Denise Buhrau conducts research on consumer behavior, particularly in the context of health behaviors. She focuses on topics such as planning and goal pursuit, health communication, and the role of temporal orientation in decision making. Dr. Buhrau was recently published in Appetite and Journal of Consumer Psychology. She recently presented at the Society for Judgement and Decision Making and the Association for Consumer Research.
Peter Caprariello conducts research on consumer relationship processes. Specifically,
he is interested in various processes affecting how consumers can best spend money
pursuing happiness for themselves and for those with whom they interact. These processes
include spending money on shared life experiences and possessions, buying gifts that
reflect care and thoughtfulness versus obligation or duty, and interpreting the intentions
of gift-givers when receiving gifts, especially during gift-giving holidays and for
couples who are distressed.
Paul Connell's research interests include developmental consumer psychology, relationships, and non-conscious influences on consumer behavior. His 2014 article, "How Childhood Advertising Exposure Can Create Biased Product Evaluations That Persist into Adulthood" was featured in the Journal of Consumer Research and received additional media coverage in the US and Internationally in Boston Globe; Business People (Italy), Gourmet Report, Markenartikel, Planung & Analyse, Shortnews, W&V (all Germany); The Daily Mail, The Herald Scotland, The Independent, The London Times (all U.K.); and The Province (Canada). He has also been published in Marketing Letters, Appetite, Psychology & Marketing, Journal of Consumer Psychology, and Journal of Public Policy & Marketing. He received Honorable Mention for the Robert Ferber Award in 2015 (Award for best dissertation-based paper published in Journal of Consumer Research).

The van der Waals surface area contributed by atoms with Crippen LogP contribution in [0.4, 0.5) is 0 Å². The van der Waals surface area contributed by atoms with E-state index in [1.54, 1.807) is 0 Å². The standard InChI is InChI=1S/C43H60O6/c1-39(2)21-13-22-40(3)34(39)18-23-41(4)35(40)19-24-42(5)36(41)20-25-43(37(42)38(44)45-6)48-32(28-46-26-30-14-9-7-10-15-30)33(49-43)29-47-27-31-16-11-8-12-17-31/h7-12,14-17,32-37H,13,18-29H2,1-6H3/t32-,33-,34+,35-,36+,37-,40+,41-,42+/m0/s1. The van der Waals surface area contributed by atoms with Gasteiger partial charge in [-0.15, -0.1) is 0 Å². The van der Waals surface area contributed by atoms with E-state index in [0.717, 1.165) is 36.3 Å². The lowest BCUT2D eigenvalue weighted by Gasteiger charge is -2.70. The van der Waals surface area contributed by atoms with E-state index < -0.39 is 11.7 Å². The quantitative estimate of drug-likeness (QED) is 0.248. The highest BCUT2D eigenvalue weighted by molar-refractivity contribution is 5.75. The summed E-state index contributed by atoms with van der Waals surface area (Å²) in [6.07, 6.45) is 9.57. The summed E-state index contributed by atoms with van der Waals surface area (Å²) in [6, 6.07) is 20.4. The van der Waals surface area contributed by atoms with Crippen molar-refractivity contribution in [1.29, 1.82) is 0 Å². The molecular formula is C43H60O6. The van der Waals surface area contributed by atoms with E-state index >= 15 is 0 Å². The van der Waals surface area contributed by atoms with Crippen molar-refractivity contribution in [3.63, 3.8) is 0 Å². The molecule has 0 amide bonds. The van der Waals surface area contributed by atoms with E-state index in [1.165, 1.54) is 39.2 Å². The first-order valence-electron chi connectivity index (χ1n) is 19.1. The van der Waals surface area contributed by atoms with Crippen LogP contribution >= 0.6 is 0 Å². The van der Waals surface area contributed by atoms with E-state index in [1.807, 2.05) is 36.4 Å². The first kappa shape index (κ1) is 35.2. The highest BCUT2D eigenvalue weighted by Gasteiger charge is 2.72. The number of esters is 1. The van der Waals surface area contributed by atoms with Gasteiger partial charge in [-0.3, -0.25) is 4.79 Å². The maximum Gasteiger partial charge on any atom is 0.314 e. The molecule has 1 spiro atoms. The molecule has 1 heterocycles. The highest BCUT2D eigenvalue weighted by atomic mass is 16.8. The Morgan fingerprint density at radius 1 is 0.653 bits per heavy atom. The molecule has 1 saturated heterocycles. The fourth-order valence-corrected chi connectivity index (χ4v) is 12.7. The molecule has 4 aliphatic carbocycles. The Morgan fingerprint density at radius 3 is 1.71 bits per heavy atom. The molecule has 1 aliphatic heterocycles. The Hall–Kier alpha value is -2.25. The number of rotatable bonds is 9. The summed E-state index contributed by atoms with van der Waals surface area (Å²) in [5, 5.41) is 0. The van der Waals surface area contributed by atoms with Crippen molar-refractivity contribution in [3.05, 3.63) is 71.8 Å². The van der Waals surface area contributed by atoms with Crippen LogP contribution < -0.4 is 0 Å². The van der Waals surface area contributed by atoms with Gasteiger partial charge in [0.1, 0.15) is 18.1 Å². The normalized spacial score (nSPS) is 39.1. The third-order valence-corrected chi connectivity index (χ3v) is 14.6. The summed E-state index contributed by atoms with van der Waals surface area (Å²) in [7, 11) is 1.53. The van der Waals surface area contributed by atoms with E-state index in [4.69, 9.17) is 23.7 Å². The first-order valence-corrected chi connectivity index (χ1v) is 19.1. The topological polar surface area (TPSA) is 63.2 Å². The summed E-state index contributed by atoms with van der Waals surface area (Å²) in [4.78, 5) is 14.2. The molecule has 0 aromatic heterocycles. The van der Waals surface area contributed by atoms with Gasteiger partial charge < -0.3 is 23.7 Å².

Stacey Finkelstein conducts research on consumer welfare. In one line of work, she focuses on processes related to self-regulation – how individuals prioritize short-term goals (e.g., eating tasty food; wasting resources) and long-term goals (e.g., eating healthy; conserving resources). For instance, she has explored when healthy food labels make people hungry (Finkelstein & Fishbach, 2010), when negative feedback is motivating as a function of expertise (Finkelstein & Fishbach, 2012), and how relationship depth impacts the provision of negative feedback (Finkelstein, Fishbach, & Tu, 2017). She’s also explored how risk attitudes impact medical appointment scheduling behavior (Liu et al., 2017; Finkelstein et al., 2017), how changes to vaccination policy impacts parent's vaccination behaviors for their children (Finkelstein et al., in progress), and the impact of choice architecture on consumer’s savings, organ donation, eating, and shopping decisions (McKenzie, Liersch, & Finkelstein, 2006; Cravener et al., 2015; Newman, Finkelstein, & Cho, in progress; Finkelstein et al., in progress). She is currently on the Editorial Review Board of the Journal of Consumer Research and the Journal of Public Policy and Marketing.
Julie Huang's research focuses on how motivational and environmental factors interact to produce unintended consequences in consumer judgment and behavior. In her empirical research, she identifies which goals might be particularly associated with unintended effects in consumer contexts. Her theoretical work argues that an individual's expressed judgments and behaviors can be understood as indirectly controlled by multiple conscious and unconscious goals. Dr. Huang has published this research in behavioral science journals, including Behavioral and Brain Sciences, Psychological Science, and The Journal of Experimental Social Psychology.